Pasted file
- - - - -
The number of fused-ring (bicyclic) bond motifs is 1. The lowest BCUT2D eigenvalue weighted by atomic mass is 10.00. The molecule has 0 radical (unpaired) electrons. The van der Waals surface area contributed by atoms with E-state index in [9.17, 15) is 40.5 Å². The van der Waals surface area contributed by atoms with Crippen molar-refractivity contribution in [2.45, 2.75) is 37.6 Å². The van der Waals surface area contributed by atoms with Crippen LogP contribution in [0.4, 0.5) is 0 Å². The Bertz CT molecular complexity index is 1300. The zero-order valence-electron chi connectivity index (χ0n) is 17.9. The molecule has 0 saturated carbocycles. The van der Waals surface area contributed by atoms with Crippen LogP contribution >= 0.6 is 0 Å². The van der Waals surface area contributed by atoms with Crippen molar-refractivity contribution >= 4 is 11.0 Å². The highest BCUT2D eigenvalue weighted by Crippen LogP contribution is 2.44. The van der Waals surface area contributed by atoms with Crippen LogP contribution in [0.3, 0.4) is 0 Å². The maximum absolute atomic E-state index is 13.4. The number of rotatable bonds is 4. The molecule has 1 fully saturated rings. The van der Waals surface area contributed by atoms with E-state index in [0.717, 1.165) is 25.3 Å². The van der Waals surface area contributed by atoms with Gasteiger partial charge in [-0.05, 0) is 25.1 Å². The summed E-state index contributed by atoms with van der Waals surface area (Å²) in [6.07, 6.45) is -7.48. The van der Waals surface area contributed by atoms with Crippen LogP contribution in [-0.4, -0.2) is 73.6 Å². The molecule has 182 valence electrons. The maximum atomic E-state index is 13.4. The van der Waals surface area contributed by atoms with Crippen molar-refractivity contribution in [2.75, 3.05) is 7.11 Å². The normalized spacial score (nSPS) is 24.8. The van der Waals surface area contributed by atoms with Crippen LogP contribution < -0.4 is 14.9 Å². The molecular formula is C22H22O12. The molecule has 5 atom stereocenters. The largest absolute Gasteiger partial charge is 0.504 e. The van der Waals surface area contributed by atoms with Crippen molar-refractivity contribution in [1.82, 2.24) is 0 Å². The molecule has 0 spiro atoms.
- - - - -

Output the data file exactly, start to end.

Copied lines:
The number of fused-ring (bicyclic) bond motifs is 1. The lowest BCUT2D eigenvalue weighted by atomic mass is 10.00. The molecule has 0 radical (unpaired) electrons. The van der Waals surface area contributed by atoms with E-state index in [9.17, 15) is 40.5 Å². The van der Waals surface area contributed by atoms with Crippen molar-refractivity contribution in [2.45, 2.75) is 37.6 Å². The van der Waals surface area contributed by atoms with Crippen LogP contribution in [0.4, 0.5) is 0 Å². The Bertz CT molecular complexity index is 1300. The zero-order valence-electron chi connectivity index (χ0n) is 17.9. The molecule has 0 saturated carbocycles. The van der Waals surface area contributed by atoms with Crippen LogP contribution >= 0.6 is 0 Å². The van der Waals surface area contributed by atoms with Crippen molar-refractivity contribution >= 4 is 11.0 Å². The highest BCUT2D eigenvalue weighted by Crippen LogP contribution is 2.44. The van der Waals surface area contributed by atoms with Crippen LogP contribution in [0.3, 0.4) is 0 Å². The maximum absolute atomic E-state index is 13.4. The number of rotatable bonds is 4. The molecule has 1 fully saturated rings. The van der Waals surface area contributed by atoms with E-state index in [0.717, 1.165) is 25.3 Å². The van der Waals surface area contributed by atoms with Gasteiger partial charge in [-0.05, 0) is 25.1 Å². The summed E-state index contributed by atoms with van der Waals surface area (Å²) in [6.07, 6.45) is -7.48. The van der Waals surface area contributed by atoms with Crippen LogP contribution in [-0.4, -0.2) is 73.6 Å². The molecule has 182 valence electrons. The maximum atomic E-state index is 13.4. The van der Waals surface area contributed by atoms with Crippen molar-refractivity contribution in [2.75, 3.05) is 7.11 Å². The normalized spacial score (nSPS) is 24.8. The van der Waals surface area contributed by atoms with Crippen LogP contribution < -0.4 is 14.9 Å². The molecular formula is C22H22O12. The molecule has 5 atom stereocenters. The largest absolute Gasteiger partial charge is 0.504 e. The van der Waals surface area contributed by atoms with Crippen molar-refractivity contribution in [1.82, 2.24) is 0 Å². The molecule has 0 spiro atoms.